8. Creating Spaces: Building the Lobby
Visitors to an organization inevitably have to spend time waiting in the lobby. Unfortunately, some companies pay little attention to their lobbies and miss opportunities to not only make visitors most comfortable, but also to convey a positive message.
What do you think of a company when you go into a plain, barren and haphazardly decorated lobby? You think that the company doesn‘t think much of themselves if they don‘t care to make an impression. You think they aren‘t very professional in appearance, so perhaps are not all that professional in their work. You think they lack in creativity, pride and purpose.
But when you enter a lobby impeccably decorated with intent to convey not only a professional image, but also conveying a message, your respect for the company rises.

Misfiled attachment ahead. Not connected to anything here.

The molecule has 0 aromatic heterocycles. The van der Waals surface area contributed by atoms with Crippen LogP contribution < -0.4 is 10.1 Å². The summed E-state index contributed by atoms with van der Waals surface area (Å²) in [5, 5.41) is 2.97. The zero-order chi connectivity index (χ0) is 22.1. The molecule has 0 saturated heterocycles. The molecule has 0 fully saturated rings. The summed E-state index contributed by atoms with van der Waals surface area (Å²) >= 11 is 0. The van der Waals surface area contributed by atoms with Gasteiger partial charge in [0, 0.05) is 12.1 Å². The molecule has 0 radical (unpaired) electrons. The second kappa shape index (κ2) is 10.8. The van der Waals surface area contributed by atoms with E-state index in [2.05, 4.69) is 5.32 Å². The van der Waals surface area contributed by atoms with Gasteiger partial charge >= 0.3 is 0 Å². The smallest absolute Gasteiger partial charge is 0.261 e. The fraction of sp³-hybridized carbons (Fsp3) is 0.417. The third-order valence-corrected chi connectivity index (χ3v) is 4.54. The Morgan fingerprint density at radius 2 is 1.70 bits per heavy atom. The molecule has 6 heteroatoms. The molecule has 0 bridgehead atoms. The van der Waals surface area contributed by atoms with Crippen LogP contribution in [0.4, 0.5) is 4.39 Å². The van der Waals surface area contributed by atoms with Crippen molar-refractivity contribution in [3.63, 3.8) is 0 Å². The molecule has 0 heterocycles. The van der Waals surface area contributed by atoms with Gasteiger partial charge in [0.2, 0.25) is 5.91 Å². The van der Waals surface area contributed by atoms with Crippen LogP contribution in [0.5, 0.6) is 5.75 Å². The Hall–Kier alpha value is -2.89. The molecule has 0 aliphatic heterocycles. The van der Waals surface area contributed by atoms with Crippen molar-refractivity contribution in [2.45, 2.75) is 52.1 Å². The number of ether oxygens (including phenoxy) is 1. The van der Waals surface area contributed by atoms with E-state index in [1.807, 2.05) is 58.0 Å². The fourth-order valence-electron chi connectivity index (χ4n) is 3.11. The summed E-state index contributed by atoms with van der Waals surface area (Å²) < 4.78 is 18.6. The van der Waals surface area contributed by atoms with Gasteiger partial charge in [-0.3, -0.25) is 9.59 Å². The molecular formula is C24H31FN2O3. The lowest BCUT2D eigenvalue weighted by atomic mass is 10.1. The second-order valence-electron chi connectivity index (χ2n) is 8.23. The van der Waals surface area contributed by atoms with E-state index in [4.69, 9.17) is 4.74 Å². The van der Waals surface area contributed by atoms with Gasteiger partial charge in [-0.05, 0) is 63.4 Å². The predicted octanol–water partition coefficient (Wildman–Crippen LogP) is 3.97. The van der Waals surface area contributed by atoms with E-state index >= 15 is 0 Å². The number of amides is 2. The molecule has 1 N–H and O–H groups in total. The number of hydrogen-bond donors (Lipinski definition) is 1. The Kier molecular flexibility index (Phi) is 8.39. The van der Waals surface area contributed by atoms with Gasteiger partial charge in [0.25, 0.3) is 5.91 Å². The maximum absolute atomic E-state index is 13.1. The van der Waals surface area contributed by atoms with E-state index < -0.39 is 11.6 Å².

Professional audiovisual equipment in your lobby can greatly enhance the visitor‘s experience and their impression of your organization.
A large screen, even a videowall if you have the space, can greatly entertain and inform visitors. You can choose LCD or plasma displays or we can build a rear-projection unit into the wall. And there is a wide variety of visuals you can show that can relate the benefits of your company‘s products or services.
-- Slide show. You can loop a slide show presentation and in tight spaces, it might be good to have a presentation with captivating images but without sound.
-- Commercials. If your company advertises on cable or network television, you can play videos of your commercials to send the same messages you so carefully (and, perhaps, expensively!) crafted.